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The "Challenges" of Being a Content Creator

Firstly, before this may be taken out of context, I am incredibly grateful for the opportunities I’ve been given, and the people I’ve gotten to meet because of sports cards, and the content I create. I’ve been asked a handful of times by people who consume my content, “We see the glamorous stuff, what are the difficult/hard parts of being a content creator?” I’m simply here to answer that question. 

In no way am I trying to complain or rant about the “hardship”, because simply I love it, and it all comes with the task. Hopefully this article can be informative, and maybe create some healthy conversation. Content creation plays a very important role in the hobby ecosystem, and I applaud all of the individuals who share their story or anyone else’s in the sports card space, because we all have the opportunity to impact people, and can dream that we are helping to build lifelong collectors!


Having community comes with having integrity

One of the coolest parts is getting to hear stories of how someone resonates with a piece of content you shared! That feeling truly never gets old. The impact I’ve gotten to have on just a handful of younger girls, makes this entire journey of mine worth it. Building a community and a “following”, also means more eyes are on you. There’s two sides to this coin.

There are the supporters who come back, show love and support, and spend their time watching/reposting/liking the art you share. These are the people you don’t want to let down. You never want to offend any of these people that have been there from day one. These people mean as much to us, as we mean to them. Without them, the content wouldn't have an impact, and for me, that’s the point of my content. So this “role” as a content creator you have to be aware of each move you make, what you say, and what you create! For me, this looks like constantly reflecting on why I started this; being the person younger Kayla wished she had. So, hyper awareness of the platform you build, comes from a place of gratitude, and wanting to live up to the expectations you put on yourself.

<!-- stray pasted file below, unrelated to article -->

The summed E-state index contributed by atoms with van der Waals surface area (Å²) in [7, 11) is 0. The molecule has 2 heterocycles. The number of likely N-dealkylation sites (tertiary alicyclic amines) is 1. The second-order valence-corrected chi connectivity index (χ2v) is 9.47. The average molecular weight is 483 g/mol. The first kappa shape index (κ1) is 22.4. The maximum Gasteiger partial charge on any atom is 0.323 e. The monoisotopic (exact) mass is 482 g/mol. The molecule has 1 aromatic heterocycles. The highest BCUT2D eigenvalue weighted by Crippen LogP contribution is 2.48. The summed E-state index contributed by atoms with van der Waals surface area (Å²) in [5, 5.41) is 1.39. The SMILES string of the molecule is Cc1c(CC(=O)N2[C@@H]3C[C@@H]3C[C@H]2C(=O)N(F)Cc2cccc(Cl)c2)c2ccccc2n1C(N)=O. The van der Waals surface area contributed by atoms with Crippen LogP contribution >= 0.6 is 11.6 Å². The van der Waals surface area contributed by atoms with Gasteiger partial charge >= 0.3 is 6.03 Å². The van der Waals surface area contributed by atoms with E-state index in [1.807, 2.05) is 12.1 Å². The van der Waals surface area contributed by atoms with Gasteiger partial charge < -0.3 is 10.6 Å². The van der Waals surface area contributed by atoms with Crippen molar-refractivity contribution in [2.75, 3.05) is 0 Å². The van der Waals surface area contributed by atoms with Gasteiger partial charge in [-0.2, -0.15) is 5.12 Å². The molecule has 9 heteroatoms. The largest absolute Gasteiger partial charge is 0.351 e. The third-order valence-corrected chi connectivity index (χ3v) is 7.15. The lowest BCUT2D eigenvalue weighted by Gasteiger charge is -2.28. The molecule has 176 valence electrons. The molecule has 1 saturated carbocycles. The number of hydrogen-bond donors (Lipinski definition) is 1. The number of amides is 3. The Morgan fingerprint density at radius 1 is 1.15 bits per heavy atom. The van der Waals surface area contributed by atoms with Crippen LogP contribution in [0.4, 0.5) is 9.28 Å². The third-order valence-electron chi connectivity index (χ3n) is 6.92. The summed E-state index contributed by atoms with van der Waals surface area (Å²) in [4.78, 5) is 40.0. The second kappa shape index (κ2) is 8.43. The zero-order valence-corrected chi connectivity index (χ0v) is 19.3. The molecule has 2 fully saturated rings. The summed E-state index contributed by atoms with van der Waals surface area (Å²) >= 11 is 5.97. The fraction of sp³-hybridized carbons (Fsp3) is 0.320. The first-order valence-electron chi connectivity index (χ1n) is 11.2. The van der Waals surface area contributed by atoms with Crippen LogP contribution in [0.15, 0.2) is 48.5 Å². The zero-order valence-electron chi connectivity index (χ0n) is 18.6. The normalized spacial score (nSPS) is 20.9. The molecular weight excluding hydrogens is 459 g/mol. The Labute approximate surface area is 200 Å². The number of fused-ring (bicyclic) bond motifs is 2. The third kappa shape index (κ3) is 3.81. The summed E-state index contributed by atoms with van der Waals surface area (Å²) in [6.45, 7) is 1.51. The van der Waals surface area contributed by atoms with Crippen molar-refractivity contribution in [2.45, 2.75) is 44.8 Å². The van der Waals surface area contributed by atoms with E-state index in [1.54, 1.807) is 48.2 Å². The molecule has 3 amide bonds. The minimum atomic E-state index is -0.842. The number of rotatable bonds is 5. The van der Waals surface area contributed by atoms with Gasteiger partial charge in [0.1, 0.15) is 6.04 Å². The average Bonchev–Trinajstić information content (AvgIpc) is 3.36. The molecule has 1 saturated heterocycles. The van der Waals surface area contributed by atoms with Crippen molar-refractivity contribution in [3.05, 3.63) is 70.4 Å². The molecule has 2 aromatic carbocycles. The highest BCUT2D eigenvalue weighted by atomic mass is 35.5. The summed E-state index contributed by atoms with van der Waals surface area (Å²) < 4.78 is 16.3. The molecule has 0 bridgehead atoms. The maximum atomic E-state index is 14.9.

On the other side of this coin, as a content creator, there is always going to be negative people that follow around. The hobby has had a lot of negativity over recent years, and while I truthfully stay away from that side of the hobby as much as possible, I do have to acknowledge its presence. The bigger the platform and reach you have, the more people can’t wait to see you fall. These people want to see mistakes, and add you to the “cancel culture”. These people “force” you to hold yourself to a higher standard and keep your integrity. Honestly, I’d thank them. It’s just a push for greater character and anyone who doesn’t want a “friend” in their corner, who brings harsh truths or holds them to a higher standard, aren’t my kind of people.


The Small Tasks

This feels silly to write about, but the people want to know. One of the simplest yet “hardest” things about content creation, is staying consistent! The different social media algorithms love consistency, meaning the more you post, the more the platform will share it. It’s a symbiotic relationship, because the more you put in, the more you get out. The consistency train is not for the faint of heart though. It takes grit, the want to keep furthering your impact, and the willingness to make sacrifices. It can all become very time consuming in the beginning, from the planning stage, the actual filming, and then the editing afterwards. The frustration can build when you put your time into something you're passionate about, and you aren’t seeing results.